Columbia University in the City of New York Reviews
I heartily recommend Columbia University. Columbia is a great school, located in Manhattan, and has a lovely campus. It is a sprawling beast of an institution with buildings sprawled across New York City, with the main campus being the Morningside Heights location. Class sizes depend. High demand lectures can have a hundred students of more, while specialized seminars may have as few as 8 students. The curriculum surrounds a basic core of classes that are required, and spreads out from there. I transferred in , and my credits were accepted (save your syllabi for review here if you plan on transferring). The price is high, but the financial-aid is also considerable, and increases each year if your grades stay good. Each department is run differently, of course, and I love mine. The history department is warm and always willing to answer questions, and will do its best to find you courses for your plan of study that fit with your earned credits. I would absolutely recommend this school. The opportunity here is mind-boggling. World leaders, UN delegate, political figures, monsters in their fields of scholarship all speak here. The city is a great place to be a student as well, with all that New York has to offer right on hand. The student body is diverse, with fresh from high school kids, to milvets, and international students, and non-traditional students who went out and lived a little before pursing an education. The classes therefore are full of a wide variety of points of view that enhance the discussions of topics. Columbia is a great school, and I am happy that I came!
Columbia University is a challenging institution to graduate from, but making it through to the end is testimony that you have become well equipped to push through any situation, industry, or challenge in life. The university is known for its stellar and renowned professors who are exceptional in their field, but I oftentimes found that this did not always translate well to how students are taught in the classroom. Much of students' learning will fall onto the student to do that work to get through the material and attain the desired level of understanding. In this regard, it's sometimes difficult to understand the price of the degree from an Ivy League Institution like this one. But the university has a well known reputation and committed alumni who are dedicated to supporting students' endeavors across the different generations. The university invests in career building, professional development, and networking opportunities, so there is no limit to use the school and take advantage of all it has to offer.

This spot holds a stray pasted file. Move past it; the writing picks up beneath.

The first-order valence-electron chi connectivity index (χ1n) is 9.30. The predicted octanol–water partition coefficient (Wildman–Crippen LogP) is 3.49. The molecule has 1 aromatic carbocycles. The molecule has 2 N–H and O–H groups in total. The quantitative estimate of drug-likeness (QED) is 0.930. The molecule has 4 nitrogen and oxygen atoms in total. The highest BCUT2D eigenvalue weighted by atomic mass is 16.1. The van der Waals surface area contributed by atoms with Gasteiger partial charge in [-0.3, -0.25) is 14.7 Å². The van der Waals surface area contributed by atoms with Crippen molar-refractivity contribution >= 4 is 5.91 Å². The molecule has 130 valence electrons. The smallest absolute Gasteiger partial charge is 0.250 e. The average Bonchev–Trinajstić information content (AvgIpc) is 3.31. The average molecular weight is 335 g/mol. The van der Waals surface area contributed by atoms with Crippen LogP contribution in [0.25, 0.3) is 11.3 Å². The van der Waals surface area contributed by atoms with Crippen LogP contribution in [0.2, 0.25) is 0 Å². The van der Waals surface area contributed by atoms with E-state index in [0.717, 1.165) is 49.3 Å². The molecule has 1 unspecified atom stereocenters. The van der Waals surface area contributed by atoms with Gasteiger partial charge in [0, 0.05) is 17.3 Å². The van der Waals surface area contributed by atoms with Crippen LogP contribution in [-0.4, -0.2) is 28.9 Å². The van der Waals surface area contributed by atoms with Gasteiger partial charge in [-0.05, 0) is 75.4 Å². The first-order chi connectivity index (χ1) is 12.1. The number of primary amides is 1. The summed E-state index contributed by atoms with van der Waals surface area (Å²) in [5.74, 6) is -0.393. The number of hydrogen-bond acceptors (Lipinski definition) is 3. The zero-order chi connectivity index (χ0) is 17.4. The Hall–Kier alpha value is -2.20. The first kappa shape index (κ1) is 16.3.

My favorite part of Columbias education was by far was the Core Curriculum. While I appreciated the foundation that it provided me in literature, philosophy, art, music, and world cultures, I particularly loved that I could engage students across majors and alumni alike in conversations about certain texts, artists, and musicians that were a shared part of our unique academic paths. My classes were largely challenging and intellectually stimulating, and although there was a lot of work, I didnt find it to be overwhelming. By the time I graduated, I could easily trace my improvement and development across my college years (especially in writing) and was proud of how much I had been pushed to grow. I found a majority of my teachers to be brilliant, engaging, and happily available for interesting discussions during office hours. Columbia also made it easy for me to schedule my classes around my internship and part time job. (Only a handful of classes are scheduled on Fridays, for example, and theyre easy to avoid.) Stress culture, however, is a real presence on campus, so building a network (by finding extracurricular activities and friend groups that are enjoyable and supportive) is crucial.
I felt like a number, classes were huge and I didn't feel like any of the professors cared about me as a student but rather selling their latest text book. The worst experience was career advising during my undergraduate experience and as an alumni. I would hope that this issue is addressed for future students.
Great school with a lot of connections and top rate teachers. It is a worthwhile experience but very rigorous in nature.I would think about how committed you are to edcuation and academia before coming here. The architecture course takes up a lot of time and requires serious commitment if you want to do well.I highly recommend this school if you want an education that will change how you view the world.
As high quality as much of the instruction in the program was, and as academically demanding as it promises to be to the point that medical school is a breeze by all points of comparison (this is according to other graduates), the expense of the program unfortunately does not justify the benefits of completing it. In many ways, I wish I had taken the courses at a public institution, at less of an expense, to achieve comparable results.
The pre-medicine curriculum at Columbia University is second to none. The courses are challenging yet fulfilling. Moreover, the Post-Baccalaureate Program in the School of Professional Studies at Columbia University provided me with the freedom and flexibility to enroll in excellent medical school prerequisite courses while participating in various team sports.
Great program. Lots of experienced mentors and professors with deep industry experience. Practical and invaluable defense training for senior leadership. Global program , so you get to meet and learn from a diverse cohort from different backgrounds and regions and industries.
Good school, but little help with obtaining employment for graduates
Columbia is a wonderful place to get the best of both a college experience and the experience of living in New York City. There are good reasons beside the prestige of the school that it's so hard to get into.